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Cannabis spray gets go-ahead

Globe and Mail Update

Canada is the first country in the world to approve a cannabis spray that relieves pain in people with multiple sclerosis, Health Canada said Tuesday.

The announcement sent shares of the U.K. maker of the drug, GW Pharmaceuticals Plc, up as much as 14 per cent in London. Germany's Bayer AG will market the drug in Canada.

Sativex, which is administered through a spray in the mouth, relieves pain in patients that suffer from MS, the government agency said. It's expected to hit the shelves by late spring.

“Effective pain control and management are extremely important in a disease like MS,” said Dr. Allan Gordon, neurologist and director of the Wasser Pain Management Centre at Mount Sinai Hospital in Toronto, in a statement. “The approval of Sativex in Canada reflects the urgent need for additional treatment options in the field of neuropathic pain in MS.”

Neuropathic pain, or nerve pain, is a common symptom of MS and can occur in as many as 86 per cent of people with the disease, Health Canada said. The pain has been described as freezing, cold or burning sensations of the limbs, most often in the lower extremities. Many MS patients experiencing neuropathic pain haven't found relief with current treatment options.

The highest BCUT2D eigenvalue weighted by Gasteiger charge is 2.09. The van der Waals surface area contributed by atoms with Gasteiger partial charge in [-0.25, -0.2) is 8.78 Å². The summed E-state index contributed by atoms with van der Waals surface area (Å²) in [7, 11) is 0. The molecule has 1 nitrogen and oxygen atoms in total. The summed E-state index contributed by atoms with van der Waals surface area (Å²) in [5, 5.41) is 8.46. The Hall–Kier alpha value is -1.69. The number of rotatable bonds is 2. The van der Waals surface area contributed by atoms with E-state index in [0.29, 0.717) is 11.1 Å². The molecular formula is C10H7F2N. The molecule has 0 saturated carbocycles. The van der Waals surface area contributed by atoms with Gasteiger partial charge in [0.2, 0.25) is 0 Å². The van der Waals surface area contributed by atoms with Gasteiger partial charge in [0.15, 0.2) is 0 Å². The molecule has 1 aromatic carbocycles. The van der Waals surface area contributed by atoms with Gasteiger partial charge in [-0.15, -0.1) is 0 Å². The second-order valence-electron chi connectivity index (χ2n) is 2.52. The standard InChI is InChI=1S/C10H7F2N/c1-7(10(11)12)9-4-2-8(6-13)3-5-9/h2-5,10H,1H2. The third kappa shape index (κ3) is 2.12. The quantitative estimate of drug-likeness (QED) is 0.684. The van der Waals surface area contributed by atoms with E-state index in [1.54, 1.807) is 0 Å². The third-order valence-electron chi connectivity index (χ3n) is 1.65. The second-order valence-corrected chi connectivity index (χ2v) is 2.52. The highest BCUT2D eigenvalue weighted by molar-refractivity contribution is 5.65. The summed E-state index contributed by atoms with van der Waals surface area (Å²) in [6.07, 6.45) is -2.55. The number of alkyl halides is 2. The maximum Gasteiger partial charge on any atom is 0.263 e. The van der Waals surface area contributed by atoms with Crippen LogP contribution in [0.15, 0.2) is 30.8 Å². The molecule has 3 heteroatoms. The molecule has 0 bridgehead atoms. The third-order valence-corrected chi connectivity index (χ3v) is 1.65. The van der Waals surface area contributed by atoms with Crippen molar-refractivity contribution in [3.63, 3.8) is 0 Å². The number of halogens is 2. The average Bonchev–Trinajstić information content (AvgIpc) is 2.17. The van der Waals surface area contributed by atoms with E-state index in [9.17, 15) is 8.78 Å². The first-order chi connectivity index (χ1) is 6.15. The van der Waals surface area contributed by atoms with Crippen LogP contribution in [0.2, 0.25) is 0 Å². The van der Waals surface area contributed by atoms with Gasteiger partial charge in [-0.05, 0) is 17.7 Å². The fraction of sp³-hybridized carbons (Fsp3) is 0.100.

“Sativex will likely be welcomed by the many people with MS, whose quality of life has been further compromised with neuropathic pain,” said Dr. William J. McIlroy, National Medical Advisor, MS Society of Canada.

Sativex was found to both relieve pain and reduce sleep disturbance, Health Canada said.

The drug is derived from two compounds of the cannabis plant, delta-9-tetrahydrocannabinol and cannabidiol.

About 50,000 Canadians have MS and the disease of the central nervous system is the most common neurological disease affecting young adults in Canada.

The drug has been approved with some conditions, and the authorization “reflects the promising nature of the clinical evidence which will be confirmed with further studies,” Health Canada said. Side-effects from the drug, usually “mild or moderate,” can include nausea, fatigue, dizziness and reactions at the application site.

© The Globe and Mail

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